Signs, Toy Models, and the A Priori

Abstract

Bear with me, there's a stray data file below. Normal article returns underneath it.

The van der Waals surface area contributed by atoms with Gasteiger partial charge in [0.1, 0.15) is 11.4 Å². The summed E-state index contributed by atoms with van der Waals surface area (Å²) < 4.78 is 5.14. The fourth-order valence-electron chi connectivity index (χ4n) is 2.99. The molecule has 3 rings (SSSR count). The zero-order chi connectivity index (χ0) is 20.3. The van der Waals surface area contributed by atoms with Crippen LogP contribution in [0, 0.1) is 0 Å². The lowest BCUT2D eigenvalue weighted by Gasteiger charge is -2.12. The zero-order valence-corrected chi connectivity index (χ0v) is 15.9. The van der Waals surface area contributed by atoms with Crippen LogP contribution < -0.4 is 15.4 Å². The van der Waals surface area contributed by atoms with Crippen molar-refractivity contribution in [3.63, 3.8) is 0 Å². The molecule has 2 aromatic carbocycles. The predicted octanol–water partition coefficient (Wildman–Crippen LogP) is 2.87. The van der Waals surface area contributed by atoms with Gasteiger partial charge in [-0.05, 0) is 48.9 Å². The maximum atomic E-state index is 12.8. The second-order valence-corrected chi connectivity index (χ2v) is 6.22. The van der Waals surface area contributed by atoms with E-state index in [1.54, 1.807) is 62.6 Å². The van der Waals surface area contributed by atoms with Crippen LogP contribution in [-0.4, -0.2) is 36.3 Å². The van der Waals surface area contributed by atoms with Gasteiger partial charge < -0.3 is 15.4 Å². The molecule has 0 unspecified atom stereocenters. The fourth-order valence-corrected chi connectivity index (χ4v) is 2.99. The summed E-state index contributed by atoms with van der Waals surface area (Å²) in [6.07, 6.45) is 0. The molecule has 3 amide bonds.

The Marburg neo-Kantians argue that Hermann von Helmholtz's empiricist account of the a priori does not account for certain knowledge, since it is based on a psychological phenomenon, trust in the regularities of nature. They argue that Helmholtz's account raises the 'problem of validity' (Gueltigkeitsproblem): how to establish a warranted claim that observed regularities are based on actual relations. I reconstruct Heinrich Hertz's and Ludwig Wittgenstein's Bild theoretic answer to the problem of validity: that scientists and philosophers can depict the necessary a priori constraints on states of affairs in a given system, and can establish whether these relations are actual relations in nature. The analysis of necessity within a system is a lasting contribution of the Bild theory. However, Hertz and Wittgenstein argue that the logical and mathematical sentences of a Bild are rules, tools for constructing relations, and the rules themselves are meaningless outside the theory. Carnap revises the argument for validity by attempting to give semantic rules for translation between frameworks. Russell and Quine object that pragmatics better accounts for the role of a priori reasoning in translating between frameworks. The conclusion of the tale, then, is a partial vindication of Helmholtz's original account.
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